It's a great day to be riding.
With all the road construction, I'm having a hard time finding the road to be on. Soon I cross the river and feel I'm heading in the right direction. But it's not long before I'm on roads that don't line up with the GPS maps and I start to get uncomfortable.
The roads turn into rough trails and I start to worry about ending up on a pot farm due to last nights endeavors.
I try several other roads but they all don't seem to line up either and finally I decided that I had enough and turned around to go back out the way I came.
20 miles outside of town, the road is blocked off.
I dig out the Spanish English translation book and these guys start to laugh. I see the humor in this as well.
Who goes deep into Mexico with very little Spanish?
I worked with the Rosetta Stone program 6 months before leaving, but have found that with the stress of all that has happened, I'm forgetting everything.
I finally put together the phrase "What time will it open?"
I'm informed not until 7 or 8 at night.
I can't ride this road again at night, I know what that looks like.
They see the stress level rise in me and offer a "mary-jew-wanna" cigarette.
Again I decline, and they start laughing again.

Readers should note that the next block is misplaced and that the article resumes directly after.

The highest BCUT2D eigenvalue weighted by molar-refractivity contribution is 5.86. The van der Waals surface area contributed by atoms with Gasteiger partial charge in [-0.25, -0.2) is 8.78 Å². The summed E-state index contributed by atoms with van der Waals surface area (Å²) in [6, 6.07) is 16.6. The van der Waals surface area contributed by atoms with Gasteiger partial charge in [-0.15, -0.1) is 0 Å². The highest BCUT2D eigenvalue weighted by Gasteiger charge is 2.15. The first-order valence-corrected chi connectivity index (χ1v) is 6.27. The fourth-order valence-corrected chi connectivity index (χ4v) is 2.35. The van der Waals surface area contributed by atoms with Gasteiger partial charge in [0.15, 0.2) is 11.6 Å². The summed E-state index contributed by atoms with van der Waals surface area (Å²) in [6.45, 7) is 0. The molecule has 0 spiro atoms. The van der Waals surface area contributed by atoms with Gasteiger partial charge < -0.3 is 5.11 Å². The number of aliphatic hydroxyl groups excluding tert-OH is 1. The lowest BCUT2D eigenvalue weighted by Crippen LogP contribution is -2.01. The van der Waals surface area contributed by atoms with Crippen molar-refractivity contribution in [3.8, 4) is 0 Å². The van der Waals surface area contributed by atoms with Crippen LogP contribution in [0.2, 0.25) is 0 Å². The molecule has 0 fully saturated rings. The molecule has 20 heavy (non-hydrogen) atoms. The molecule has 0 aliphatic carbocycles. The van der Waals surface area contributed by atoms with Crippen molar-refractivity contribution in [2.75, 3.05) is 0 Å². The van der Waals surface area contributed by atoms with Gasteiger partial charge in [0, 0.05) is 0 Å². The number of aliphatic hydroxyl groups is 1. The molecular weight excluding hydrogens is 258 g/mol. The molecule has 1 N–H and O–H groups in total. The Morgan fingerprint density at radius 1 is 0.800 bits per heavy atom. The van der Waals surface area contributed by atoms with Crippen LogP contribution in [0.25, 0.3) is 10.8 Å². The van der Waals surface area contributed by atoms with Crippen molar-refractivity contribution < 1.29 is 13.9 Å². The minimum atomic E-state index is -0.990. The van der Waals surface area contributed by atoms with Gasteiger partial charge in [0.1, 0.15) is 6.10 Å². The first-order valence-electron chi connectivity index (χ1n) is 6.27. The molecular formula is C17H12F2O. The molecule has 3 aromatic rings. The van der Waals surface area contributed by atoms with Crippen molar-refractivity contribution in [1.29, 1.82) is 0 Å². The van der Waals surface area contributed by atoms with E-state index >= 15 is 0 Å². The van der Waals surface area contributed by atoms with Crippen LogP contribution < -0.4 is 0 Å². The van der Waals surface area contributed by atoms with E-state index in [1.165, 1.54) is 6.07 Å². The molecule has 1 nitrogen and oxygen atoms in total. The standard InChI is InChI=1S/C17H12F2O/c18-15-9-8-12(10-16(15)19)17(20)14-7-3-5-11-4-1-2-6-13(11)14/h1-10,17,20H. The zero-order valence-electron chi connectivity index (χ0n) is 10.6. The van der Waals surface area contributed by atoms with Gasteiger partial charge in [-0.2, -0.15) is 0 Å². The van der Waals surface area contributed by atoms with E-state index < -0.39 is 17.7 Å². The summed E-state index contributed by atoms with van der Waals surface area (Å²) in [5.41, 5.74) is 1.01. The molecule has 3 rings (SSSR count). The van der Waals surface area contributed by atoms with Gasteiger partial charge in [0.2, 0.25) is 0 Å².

After building another phrase "Is there another way out?"
They team up on the GPS and start to point out towns to head for. They're speaking too fast for me to take this all in and I decide to get out my note pad and they write the names of the towns down for me.
Again the road is not on the GPS but I feel confident in their directions and turn the bike around.
The road is scenic and good for my soul, but feel that a two wheeled drive vehicle would have a hard time on it due to it's steep inclines and switchback way of meandering around obstacles.
I don't stop much knowing that today could be a long day, but when I do stop, I get uncomfortable when I hear a vehicle coming. Last nights adventure is plaguing my head, and feel as long as I keep moving I won't have to answer any questions.